Mar 16, 2017
Do you realize the power an art mentor has? They have the ability to guide and shape the next generation of artist. Unfortunately, this relationship is often underutilized. My guest Joe Gyurcsak believes strongly in the mentoring relationship. He has experienced the impact that older artist have had on his life AND he has had the opportunity to act as a mentor to the generation of artists coming up behind him. In our conversation, we cover the impact of having a mentor, his transition from illustration to fine art, how creative writing enhanced his artwork, and much more.
Have you ever imagined what it would be like to junk your current career path and make an abrupt change? That is exactly what my guest Joe Gyurcsak did. One night after a frustrating project as an illustrator, Joe decided that he was done. He made the decision and walked away. It wasn’t really a decision to turn from one thing and begin another at that point. But before long, Joe began producing paintings for fine art galleries. He quickly found himself swept up into a new direction for his work in the art world. It didn’t go completely smoothly for Joe from that point on, he had some ups and downs but he was confident that he had made the right decision and he was creating the art that he wanted to make.
What impact can reading and writing have in your creative process as an artist? I’ve had the privilege to interview many artists recently who have discovered the enormous impact that reading and more specifically writing has had on their creative process. My guest this week Joe Gyurcsak, tells me that reading and writing had a HUGE impact on him during a period of his life where he had to work in a field unrelated to his abilities as an artist. It was fascinating to hear as Joe described how creative writing helped clarify his thought process and really enhanced his approach to his artwork.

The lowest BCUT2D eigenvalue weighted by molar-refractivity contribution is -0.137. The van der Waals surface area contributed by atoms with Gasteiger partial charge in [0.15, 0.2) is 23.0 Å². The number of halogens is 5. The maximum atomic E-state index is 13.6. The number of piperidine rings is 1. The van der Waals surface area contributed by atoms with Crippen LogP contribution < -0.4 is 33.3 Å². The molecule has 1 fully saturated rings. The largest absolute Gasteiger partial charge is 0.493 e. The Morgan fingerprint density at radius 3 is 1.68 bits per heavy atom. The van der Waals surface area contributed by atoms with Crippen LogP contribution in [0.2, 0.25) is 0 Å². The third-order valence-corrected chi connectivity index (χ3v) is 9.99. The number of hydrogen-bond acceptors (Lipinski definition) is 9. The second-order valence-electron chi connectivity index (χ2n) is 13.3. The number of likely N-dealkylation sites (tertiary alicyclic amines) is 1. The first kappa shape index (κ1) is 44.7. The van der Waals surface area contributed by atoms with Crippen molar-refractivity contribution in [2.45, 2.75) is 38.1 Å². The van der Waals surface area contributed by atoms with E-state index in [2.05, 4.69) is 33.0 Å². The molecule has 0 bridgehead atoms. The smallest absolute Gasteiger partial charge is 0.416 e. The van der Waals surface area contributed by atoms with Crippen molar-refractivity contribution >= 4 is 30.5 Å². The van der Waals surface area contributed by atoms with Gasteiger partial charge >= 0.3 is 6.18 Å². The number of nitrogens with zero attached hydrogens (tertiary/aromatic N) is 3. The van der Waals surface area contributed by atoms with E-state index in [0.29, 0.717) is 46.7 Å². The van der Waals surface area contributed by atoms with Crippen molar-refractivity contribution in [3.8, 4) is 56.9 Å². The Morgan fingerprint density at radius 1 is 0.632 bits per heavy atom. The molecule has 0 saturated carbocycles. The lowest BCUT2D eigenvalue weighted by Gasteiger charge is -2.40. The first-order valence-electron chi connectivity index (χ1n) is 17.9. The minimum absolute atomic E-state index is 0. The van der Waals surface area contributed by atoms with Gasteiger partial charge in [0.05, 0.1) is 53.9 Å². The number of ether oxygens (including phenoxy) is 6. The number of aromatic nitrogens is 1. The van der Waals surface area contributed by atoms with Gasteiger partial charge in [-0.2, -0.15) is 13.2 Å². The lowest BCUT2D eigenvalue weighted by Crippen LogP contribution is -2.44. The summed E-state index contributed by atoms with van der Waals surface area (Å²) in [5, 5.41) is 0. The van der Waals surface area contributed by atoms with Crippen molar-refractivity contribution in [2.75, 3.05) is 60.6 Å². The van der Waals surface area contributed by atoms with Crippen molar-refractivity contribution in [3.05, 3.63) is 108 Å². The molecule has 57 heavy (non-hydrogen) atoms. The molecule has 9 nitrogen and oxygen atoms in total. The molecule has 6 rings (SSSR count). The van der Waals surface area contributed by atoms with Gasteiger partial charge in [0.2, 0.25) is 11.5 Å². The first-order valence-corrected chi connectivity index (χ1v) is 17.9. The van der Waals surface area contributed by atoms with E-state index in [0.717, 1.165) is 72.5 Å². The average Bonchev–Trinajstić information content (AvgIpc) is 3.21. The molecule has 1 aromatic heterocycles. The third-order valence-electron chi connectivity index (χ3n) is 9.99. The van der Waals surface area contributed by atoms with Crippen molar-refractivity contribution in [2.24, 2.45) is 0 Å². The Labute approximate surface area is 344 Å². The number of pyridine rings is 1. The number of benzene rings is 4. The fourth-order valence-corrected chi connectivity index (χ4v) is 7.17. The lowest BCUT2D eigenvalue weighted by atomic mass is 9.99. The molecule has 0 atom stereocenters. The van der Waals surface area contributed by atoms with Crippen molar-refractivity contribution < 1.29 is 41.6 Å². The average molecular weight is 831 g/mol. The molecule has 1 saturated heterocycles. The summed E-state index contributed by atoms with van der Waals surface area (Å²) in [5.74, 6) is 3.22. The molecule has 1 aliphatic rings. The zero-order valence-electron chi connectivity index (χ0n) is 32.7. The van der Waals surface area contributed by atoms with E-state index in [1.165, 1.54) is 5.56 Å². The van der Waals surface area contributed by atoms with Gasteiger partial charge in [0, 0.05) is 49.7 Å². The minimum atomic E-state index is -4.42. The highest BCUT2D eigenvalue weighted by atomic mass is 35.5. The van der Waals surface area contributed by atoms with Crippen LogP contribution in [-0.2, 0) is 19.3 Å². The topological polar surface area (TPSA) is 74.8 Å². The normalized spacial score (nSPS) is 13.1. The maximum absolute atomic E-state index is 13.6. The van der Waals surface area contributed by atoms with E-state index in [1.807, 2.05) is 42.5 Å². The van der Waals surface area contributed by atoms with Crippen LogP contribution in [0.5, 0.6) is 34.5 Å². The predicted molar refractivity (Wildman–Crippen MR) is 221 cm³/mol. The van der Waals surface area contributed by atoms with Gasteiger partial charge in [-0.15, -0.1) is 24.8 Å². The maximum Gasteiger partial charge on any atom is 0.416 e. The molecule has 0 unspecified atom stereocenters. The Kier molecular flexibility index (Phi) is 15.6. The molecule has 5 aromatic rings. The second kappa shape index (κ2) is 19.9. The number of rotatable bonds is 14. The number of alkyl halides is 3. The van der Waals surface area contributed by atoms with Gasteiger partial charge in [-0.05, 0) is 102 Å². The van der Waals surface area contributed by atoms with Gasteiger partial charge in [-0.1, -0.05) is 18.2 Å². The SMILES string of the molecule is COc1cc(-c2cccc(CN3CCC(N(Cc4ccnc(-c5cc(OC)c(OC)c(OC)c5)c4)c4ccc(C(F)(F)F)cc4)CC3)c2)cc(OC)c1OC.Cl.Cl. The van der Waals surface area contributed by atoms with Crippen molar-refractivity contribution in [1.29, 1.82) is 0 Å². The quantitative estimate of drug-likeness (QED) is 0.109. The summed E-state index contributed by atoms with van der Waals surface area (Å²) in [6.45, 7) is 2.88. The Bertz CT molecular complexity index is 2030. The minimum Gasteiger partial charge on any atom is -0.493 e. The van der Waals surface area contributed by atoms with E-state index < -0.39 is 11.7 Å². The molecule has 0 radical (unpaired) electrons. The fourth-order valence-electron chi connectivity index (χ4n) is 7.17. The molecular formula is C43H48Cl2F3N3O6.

What lessons can artists early in their career learn from more experienced artists? Joe Gyurcsak has some great insights that he’d love for some of his less experienced peers to learn from. He starts by encouraging them to put their work out there - boldly and consistently. Joe empathizes with the fear, insecurity, and nervousness that haunts many artists just starting off. But he is convinced that it is absolutely critical that artists take as many opportunities that come their way to show their art and sell their art. In Joe’s experience, the more an artist’s work is circulated and viewed, the chances increase for the artist to learn and grow from those encounters.
What would it be like to have a mentor? Someone who can point out and identify things that you can’t see in your own work and life? Artist Joe Gyurcsak has enjoyed some wonderful mentoring relationships over his career. He’s been able to get advice and outside perspective on his work, technique, and how to navigate the art world. If you haven’t been convinced of the importance of having a mentoring relationship, hearing from Joe will change your mind. He is convinced that the success and growth he has experienced is due in large part to the generous investment he has received from talented artists.